2.Semaglutide: There have been three notable advances in obesity over the past generation; namely, laparoscopic bariatric surgery, understanding of the physiology of obesity, and now, United States Food and Drug Administration (FDA) approval of Wegovy® (semaglutide). Semaglutide is a game changer of high magnitude with a once-weekly injection of a drug providing 16 percent total body weight loss with minimal side-effects and 80 percent of patients having treatment response. Cost will be an issue as it was with bariatric surgery 20 years ago. What led the way for bariatric surgery coverage and will be the same for semaglutide is safety and effectiveness. If it works, the payors will come. And, there will likely be more similar anti-obesity medications in the future.

Where does semaglutide fit with bariatric surgery? Think of cancer surgery. We utilize both preoperative and postoperative chemotherapy to downstage the disease and safeguard results respectively. The same can be accomplished in bariatric surgery addressing the patients with late-stage disease (higher BMI) with chemotherapy (semaglutide) prior to surgery and utilizing the drug for patients at risk of recurrence (weight gain). For those of us worried about losing surgical cases, please remember we are here to care for patients by any means necessary. Would surgical oncologists bemoan a new effective chemotherapy? No, they would welcome it. Surgical oncologists would welcome the aid as cancer is a difficult foe and obesity for bariatric surgeons is no less an adversary. Also, there is a 20-percent nonresponse rate with semaglutide, and we have a 99-percent untreated population; so, there is ample opportunity for growth in all directions.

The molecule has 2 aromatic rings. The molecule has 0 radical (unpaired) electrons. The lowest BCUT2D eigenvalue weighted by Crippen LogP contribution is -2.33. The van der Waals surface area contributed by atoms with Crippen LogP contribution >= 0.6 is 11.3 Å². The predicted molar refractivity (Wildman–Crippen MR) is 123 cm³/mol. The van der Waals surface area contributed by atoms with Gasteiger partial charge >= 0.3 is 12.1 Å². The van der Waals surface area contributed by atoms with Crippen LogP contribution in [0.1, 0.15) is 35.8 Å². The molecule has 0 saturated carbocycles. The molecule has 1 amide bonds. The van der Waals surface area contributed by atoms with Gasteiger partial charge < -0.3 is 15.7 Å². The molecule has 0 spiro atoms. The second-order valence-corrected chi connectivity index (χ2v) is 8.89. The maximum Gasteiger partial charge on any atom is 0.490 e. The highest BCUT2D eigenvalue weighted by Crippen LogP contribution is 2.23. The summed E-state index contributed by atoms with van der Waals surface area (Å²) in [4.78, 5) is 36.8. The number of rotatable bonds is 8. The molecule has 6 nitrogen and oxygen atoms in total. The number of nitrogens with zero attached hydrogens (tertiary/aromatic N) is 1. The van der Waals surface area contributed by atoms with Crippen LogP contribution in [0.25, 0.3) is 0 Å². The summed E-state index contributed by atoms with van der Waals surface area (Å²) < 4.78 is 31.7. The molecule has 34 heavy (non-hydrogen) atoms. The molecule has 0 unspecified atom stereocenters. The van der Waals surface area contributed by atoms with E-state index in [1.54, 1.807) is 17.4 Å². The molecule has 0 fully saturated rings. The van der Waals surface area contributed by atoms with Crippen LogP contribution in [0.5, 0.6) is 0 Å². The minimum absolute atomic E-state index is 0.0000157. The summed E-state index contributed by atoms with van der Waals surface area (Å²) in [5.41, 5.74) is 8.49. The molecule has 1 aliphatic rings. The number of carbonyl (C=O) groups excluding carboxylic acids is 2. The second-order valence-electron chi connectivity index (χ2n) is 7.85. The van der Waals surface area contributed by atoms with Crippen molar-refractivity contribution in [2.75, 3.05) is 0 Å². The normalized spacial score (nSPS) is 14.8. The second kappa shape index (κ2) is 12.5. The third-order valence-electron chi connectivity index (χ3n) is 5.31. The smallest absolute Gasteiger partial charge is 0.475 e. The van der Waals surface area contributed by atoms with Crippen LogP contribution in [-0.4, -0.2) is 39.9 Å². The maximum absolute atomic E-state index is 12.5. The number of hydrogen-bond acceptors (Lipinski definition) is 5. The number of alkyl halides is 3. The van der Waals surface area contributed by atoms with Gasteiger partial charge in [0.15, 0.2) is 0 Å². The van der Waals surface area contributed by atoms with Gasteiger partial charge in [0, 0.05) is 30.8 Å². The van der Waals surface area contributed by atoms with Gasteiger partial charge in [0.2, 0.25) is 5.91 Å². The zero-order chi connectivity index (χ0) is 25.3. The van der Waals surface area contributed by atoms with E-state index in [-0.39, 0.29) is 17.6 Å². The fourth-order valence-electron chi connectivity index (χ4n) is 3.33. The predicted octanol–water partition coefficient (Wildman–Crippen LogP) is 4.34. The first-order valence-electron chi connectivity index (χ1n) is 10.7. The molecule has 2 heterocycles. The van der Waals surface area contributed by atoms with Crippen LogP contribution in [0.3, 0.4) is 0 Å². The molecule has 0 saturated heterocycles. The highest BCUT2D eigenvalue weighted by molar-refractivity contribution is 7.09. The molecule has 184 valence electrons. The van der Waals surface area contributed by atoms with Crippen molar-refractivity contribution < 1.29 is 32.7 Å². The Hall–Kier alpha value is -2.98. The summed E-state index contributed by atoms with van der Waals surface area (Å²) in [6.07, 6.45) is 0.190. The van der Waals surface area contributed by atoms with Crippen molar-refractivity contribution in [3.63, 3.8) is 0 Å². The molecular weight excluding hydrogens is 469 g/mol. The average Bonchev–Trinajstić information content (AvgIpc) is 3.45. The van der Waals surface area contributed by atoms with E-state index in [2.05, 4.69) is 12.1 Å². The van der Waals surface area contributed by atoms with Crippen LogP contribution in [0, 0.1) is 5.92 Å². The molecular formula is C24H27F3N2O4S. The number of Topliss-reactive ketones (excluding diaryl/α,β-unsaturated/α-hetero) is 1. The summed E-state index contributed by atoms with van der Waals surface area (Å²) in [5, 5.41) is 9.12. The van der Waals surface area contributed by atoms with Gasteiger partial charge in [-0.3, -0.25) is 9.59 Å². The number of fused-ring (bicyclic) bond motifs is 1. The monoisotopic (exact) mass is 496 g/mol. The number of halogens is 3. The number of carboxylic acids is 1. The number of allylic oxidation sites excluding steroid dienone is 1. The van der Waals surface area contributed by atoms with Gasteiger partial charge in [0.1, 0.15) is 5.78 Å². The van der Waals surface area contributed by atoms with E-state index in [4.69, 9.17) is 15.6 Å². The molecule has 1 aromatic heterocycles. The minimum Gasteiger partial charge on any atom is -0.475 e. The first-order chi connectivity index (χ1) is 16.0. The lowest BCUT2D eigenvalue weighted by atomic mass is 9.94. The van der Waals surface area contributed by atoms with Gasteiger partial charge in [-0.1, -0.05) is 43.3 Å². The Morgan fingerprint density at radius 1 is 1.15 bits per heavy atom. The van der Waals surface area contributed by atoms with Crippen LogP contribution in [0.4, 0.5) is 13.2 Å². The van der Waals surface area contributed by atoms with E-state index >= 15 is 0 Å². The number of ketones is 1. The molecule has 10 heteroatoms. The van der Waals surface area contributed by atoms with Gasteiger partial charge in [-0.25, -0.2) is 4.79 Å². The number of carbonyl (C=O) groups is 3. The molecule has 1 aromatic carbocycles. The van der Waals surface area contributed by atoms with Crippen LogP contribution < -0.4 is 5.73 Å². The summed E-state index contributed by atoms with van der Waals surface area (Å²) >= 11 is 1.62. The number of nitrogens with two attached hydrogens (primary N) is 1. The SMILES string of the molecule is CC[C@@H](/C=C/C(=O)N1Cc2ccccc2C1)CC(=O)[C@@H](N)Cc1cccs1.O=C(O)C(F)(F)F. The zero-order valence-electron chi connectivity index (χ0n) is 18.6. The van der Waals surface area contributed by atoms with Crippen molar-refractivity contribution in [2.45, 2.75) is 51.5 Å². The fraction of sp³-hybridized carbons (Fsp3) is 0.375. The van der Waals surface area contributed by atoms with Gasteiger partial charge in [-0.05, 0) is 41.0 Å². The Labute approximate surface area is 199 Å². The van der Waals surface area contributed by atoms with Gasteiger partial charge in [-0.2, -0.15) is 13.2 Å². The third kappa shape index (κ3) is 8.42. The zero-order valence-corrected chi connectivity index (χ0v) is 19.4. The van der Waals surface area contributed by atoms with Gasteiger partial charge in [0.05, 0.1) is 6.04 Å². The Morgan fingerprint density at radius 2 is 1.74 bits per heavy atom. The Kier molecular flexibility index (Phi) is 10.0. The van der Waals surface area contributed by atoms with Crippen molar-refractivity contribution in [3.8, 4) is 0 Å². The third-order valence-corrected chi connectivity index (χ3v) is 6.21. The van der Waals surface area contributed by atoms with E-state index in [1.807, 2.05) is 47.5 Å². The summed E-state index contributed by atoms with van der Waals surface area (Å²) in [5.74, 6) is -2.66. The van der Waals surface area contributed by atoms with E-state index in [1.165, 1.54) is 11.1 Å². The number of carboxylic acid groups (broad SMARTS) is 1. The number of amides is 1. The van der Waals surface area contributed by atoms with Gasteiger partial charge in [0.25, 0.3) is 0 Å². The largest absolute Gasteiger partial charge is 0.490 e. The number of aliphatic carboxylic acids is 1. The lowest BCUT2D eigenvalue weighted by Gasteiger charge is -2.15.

3. Standardization: It is often repeated that, unlike other scientists, surgeons take pride in the fact that others might not be able to replicate their results. Now is a new time where we know what processes work for optimizing SG: routine preoperative endoscopy to rule out GERD; preoperative weight loss; intraoperative technical performance of a straight, 34–36 French, adequately mobilized SG without retained fundus; and postoperative surveillance for weight gain and/or GERD. Consistent pre- and postoperative endoscopy endorsed by the ASMBS and preoperative weight loss with anti-obesity medications such as semaglutide are attainable, reproducible, and available. Achieving technical standardization might be more difficult.

How do we achieve technical standardization? Fellowship training is now standard. For those in practice, continuing medical education (CME) courses and video coaching afford some opportunity, albeit they are difficult to scale for over 250,000 cases annually. Technical innovations can provide opportunities for standardization. One example is Standard Bariatrics®, which provides a clamp and a unique, single-fire 23cm staple load from the FDA-approved Titan® stapler to create a more consistent SG. Through innovations like this, weight loss can be optimized and complications like GERD can be potentially avoided. 

Though none of us can predict the future, I do believe the future of bariatric surgery will have the Three S’s and that we will be better when we work together.